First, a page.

Mental illness devastates lives.
A promising breakthrough in assessing the risk of psychosis made by mental health researchers from the University of Adelaide could result in earlier treatment and prevent psychotic episodes from occurring.
Dr Scott Clark, from the university’s Discipline of Psychiatry, said that having a more reliable and flexible method of prediction means care can be tailored to the people who need it most.
The new probability model combines medical history, the latest bedside clinical assessment, and the patients’ fatty acids levels.
“Fatty acids such as omega-3 and nervonic acid are critical for the normal functioning of the brain, and low levels have been associated with the development of psychosis in high-risk groups,” Dr Clark says.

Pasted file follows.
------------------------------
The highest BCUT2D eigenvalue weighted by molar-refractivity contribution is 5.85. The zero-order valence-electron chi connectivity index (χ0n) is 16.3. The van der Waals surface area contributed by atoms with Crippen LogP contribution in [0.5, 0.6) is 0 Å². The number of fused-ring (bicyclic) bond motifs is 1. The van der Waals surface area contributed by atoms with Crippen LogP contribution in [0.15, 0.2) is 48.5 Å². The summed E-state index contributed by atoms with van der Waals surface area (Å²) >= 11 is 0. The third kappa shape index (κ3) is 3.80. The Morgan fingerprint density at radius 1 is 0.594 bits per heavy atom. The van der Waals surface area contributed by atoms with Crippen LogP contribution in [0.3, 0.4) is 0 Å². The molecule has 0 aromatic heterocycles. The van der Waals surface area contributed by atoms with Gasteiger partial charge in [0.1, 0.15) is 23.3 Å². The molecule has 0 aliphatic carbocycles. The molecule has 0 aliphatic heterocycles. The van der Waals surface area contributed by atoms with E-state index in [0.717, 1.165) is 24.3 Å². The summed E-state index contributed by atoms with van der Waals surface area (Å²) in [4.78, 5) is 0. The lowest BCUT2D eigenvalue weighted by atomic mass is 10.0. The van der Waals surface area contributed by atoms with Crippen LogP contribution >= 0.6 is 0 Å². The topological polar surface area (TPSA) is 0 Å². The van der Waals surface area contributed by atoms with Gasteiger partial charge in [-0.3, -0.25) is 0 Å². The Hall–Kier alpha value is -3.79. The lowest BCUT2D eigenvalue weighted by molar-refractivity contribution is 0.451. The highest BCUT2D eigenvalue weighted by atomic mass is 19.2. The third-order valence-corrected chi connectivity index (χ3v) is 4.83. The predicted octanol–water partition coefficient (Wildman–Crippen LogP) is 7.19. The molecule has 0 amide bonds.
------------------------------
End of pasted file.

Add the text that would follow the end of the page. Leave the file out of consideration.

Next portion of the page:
“In our model, fatty acid levels provided improved accuracy of prediction when patients were at intermediate risk following clinical assessment.”
The model has shown 70% accuracy in predicting patients who are at greatest risk of having their first psychotic episode within 12 months, compared with the 28% accuracy of the current criteria for those who are at “ultra-high risk”.
Currently all patients in the ultra-high risk group are considered to have a similar chance of a future psychotic episode, but researchers have been able to identify high, intermediate and low-risk groups.
Dr Clark says clinical trials based on this model could occur within the near future.
You can read more about this project here. Story credit: University of Adelaide newsroom.
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